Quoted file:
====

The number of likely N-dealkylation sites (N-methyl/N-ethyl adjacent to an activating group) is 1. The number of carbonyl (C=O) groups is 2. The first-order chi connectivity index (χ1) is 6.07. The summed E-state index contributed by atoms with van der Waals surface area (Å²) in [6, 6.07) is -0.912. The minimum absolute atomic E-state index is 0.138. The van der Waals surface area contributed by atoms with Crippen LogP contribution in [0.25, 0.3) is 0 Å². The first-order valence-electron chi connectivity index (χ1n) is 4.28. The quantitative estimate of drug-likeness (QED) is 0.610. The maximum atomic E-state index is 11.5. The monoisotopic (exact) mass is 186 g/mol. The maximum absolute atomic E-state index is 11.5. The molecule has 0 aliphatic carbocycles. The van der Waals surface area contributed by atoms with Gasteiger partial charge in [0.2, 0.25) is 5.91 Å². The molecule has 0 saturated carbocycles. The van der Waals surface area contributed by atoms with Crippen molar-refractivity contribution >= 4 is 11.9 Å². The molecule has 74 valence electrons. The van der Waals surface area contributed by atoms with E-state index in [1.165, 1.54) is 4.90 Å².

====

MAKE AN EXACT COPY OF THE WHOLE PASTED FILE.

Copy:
The number of likely N-dealkylation sites (N-methyl/N-ethyl adjacent to an activating group) is 1. The number of carbonyl (C=O) groups is 2. The first-order chi connectivity index (χ1) is 6.07. The summed E-state index contributed by atoms with van der Waals surface area (Å²) in [6, 6.07) is -0.912. The minimum absolute atomic E-state index is 0.138. The van der Waals surface area contributed by atoms with Crippen LogP contribution in [0.25, 0.3) is 0 Å². The first-order valence-electron chi connectivity index (χ1n) is 4.28. The quantitative estimate of drug-likeness (QED) is 0.610. The maximum atomic E-state index is 11.5. The monoisotopic (exact) mass is 186 g/mol. The maximum absolute atomic E-state index is 11.5. The molecule has 0 aliphatic carbocycles. The van der Waals surface area contributed by atoms with Gasteiger partial charge in [0.2, 0.25) is 5.91 Å². The molecule has 0 saturated carbocycles. The van der Waals surface area contributed by atoms with Crippen molar-refractivity contribution >= 4 is 11.9 Å². The molecule has 74 valence electrons. The van der Waals surface area contributed by atoms with E-state index in [1.165, 1.54) is 4.90 Å².